The criterion adopted to normalize EMG data was maximal voluntary isometric activation (MVIA). Three MVIAs were performed against a fixed resistance in the following positions: The clavicular head of pectoralis major muscle-in supine position with the right shoulder horizontally abducted at 90 degrees; the anterior deltoid muscle-standing with the right shoulder at 90 degrees of flexion; and the long head of triceps brachii-in supine position with the right shoulder and elbow at 90 degrees of flexion. Each activation was held for 10 seconds with a 20-second rest period between repetitions. Each EMG sample included a MVIA interval of 4 seconds established between the second and the sixth seconds of collection time. The largest RMS value of the 3 MVIAs was designated the reference EMG and used for normalization.
Analysis and Treatment of Electromyographic and Kinematics Data
Digitalization procedures and the calculation of bar vertical linear displacement and right shoulder angular velocity were performed through the software Peak Motus 8.0. Through programs written in Matlab 6.5 (Mathworks Inc.), the electromyographic and kinematic data were interpolated, EMG signal was normalized by MVIA, the upward and downward phases of the exercises were automatically identified, RMS value for upward phase of each repetition was calculated, and a RMS curve for each repetition was generated. This RMS curve was used to determine the relationship between tonic and phasic aspects of neuromuscular activity (i.e., the relationship between intensity of muscle activation and time of duration of muscle activation). To do so, the EMG signal in RMS curve was divided in established levels of intensity ranges: Low activity (0.5 to 20% MVIA), moderate activity (20 to 40% and 40 to 60% MVIA), and intense activity (60 to 80% and 80 to 100% MVIA) (Figure 1). This way, the program calculated how long the intensity of the EMG signal remained in each level of intensity range. Muscular activity was considered valid only above 0.5% of MVIA. Below this value, the muscle was considered inactive.
Results are presented in values of mean ± SD. The conditions of normality and homogeneity of variances of data set were tested using the Shapiro-Wilkes test. RMS intensity between exercise order (P1 and P2) was compared using the Wilcoxon nonparametric test. RMS intensities among muscles (PM, DA, and TB) were compared using the Friedman nonparametric test. Established levels of intensity ranges, peak of muscle activity in linear envelope, right shoulder angular velocity, number of repetitions, and grip width during bench press exercise were compared between P1 and P2 using the paired T-student parametric test. An alpha level of 0.05 was used for all comparisons.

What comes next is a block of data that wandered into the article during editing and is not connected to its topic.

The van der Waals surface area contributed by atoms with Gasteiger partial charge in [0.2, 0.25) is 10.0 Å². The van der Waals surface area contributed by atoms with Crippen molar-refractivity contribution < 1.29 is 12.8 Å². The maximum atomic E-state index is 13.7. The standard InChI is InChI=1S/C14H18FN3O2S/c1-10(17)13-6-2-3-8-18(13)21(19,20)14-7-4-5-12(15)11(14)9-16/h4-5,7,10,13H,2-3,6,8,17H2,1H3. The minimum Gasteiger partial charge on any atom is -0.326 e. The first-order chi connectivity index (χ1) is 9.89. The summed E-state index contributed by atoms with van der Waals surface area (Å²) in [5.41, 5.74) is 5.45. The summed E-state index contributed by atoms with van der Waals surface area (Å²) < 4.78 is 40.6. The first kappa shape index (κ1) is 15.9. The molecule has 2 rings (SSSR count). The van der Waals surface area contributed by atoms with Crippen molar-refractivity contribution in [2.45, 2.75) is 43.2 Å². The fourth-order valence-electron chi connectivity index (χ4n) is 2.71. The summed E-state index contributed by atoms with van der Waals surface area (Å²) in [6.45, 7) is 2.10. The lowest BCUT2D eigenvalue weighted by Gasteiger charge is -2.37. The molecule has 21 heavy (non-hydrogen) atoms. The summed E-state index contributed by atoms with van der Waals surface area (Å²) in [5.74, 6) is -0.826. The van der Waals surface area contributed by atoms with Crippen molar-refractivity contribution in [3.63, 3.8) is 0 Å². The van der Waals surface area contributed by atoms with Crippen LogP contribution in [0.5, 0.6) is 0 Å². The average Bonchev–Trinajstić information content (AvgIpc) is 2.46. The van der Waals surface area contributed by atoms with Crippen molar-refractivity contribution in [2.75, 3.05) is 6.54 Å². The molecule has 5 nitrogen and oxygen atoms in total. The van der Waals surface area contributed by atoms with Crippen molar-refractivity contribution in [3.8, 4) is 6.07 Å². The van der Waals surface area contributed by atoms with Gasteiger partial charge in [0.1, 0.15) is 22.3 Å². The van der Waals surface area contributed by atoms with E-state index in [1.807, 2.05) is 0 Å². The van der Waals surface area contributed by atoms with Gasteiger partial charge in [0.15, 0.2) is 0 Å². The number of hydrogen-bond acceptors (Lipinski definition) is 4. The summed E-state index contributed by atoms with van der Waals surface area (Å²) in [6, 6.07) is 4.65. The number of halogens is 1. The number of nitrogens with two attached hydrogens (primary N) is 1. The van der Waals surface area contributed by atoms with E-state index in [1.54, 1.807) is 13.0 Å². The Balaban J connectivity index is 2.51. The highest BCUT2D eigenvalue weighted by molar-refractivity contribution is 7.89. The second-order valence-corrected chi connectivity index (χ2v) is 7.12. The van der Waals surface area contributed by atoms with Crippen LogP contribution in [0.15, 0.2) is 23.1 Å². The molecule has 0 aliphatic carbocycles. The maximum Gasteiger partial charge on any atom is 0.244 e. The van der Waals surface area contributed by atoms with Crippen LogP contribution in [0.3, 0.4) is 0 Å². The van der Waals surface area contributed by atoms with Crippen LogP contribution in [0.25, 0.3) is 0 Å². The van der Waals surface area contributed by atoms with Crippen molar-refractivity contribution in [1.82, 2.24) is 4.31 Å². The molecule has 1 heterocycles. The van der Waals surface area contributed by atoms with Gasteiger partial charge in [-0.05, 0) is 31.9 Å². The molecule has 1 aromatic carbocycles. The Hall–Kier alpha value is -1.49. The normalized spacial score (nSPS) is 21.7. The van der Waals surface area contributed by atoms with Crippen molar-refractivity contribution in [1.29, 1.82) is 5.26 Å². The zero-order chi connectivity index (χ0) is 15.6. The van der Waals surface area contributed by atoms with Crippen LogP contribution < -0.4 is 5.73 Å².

The linear envelope analysis did not show significant differences in peak of muscle activity between P1 and P2. For preexhaustion bench press (P1), the activity peaks of muscles PM, DA, and TB occurred, respectively, at 93.55 ± 37.53%, 90.24 ± 38.64%, and 92.22 ± 36.79% of the movement cycle. For bench press with no preexhaustion, the activity peaks of muscles PM, DA, and TB occurred, respectively, at 93.75 ± 24.20%, 94.76 ± 25.61%, and 98.22 ± 5.30% of the movement cycle (Figure 2).
Significantly higher RMS amplitude during the bench press exercise set was observed for TB (p = 0.012) with preexhaustion exercise compared to without preexhaustion exercise. The difference between conditions ranged from 59.49 ± 10.65% MVIA in P2 to 70.12 ± 18.37% MVIA in P1. However, no significant differences for DA and PM EMG intensity were reported between exercise orders during bench press exercise. The difference between protocols ranged from 76.67 ± 18.26% MVIA in P2 to 77.64 ± 14.67% MVIA in P1 for PM (p = 0.48) and from 72.29 ± 17.10% MVIA in P2 to 73.55 ± 16.21% MVIA in P1 for DA (p = 0.60) (Figure 3). No significant differences were seen between PM and DA for P1 and P2. Moreover, for P2, PM and DA muscle activation were significantly higher than TB activation (p = 0.04).
There were no significant changes in established levels of intensity ranges between P1 and P2. However, during 2 conditions, significantly (p = 0.01) longer TB activation was reported within the low activity range (0.5 to 20% MVIA) compared to PM and DA. PM and DA muscles kept active longer within the moderate activity range (20 to 40% MVIA and 40% to 60% MVIA) (Figure 4).
Angular velocity of the right shoulder performed during the upward phase of bench press exercise was significantly slower (p = 0.03) during P1. For preexhaustion bench press the velocity was −72.71 ± 16.83 degrees/s−1 and for bench press without preexhaustion the velocity was −82.31 ± 18.13 degrees/s−1.
Subjects performed significantly fewer exercise repetitions (p = 0.023) during P1 (6,75 ± 2,14 repetitions) compared to P2 (10 repetitions). There was no difference in grip width between P1 and P2 (194.95 ± 8.85% BAW and 194.78 ± 9.01% BAW, respectively).
The most important result in this study was that preexhaustion did not affect the temporal pattern of muscular activity and MU recruitment of PM and DA muscles, but it did lead to a 17.87% increase in EMG intensity of TB muscle during bench press. Similarly, Gentil et al. (21) reported a significant increase of 33.67% in TB muscle activation during bench press exercise with preexhaustion exercise and nonsignificant differences for PM and DA. They performed a similar study with bench press exercise after the peck deck exercise. They suggest that MU activation does not increase as a result of the preexhaustion method. Augustsson et al. (5) analyzed the effect of preexhaustion before leg press exercise. They found no changes in gluteus maximus activation and significant decreases in rectus femoris and vastus lateralis intensities of activation. They suggest that the preexhaustion method must be reconsidered for its effectiveness in enhancing strength and muscle size gains.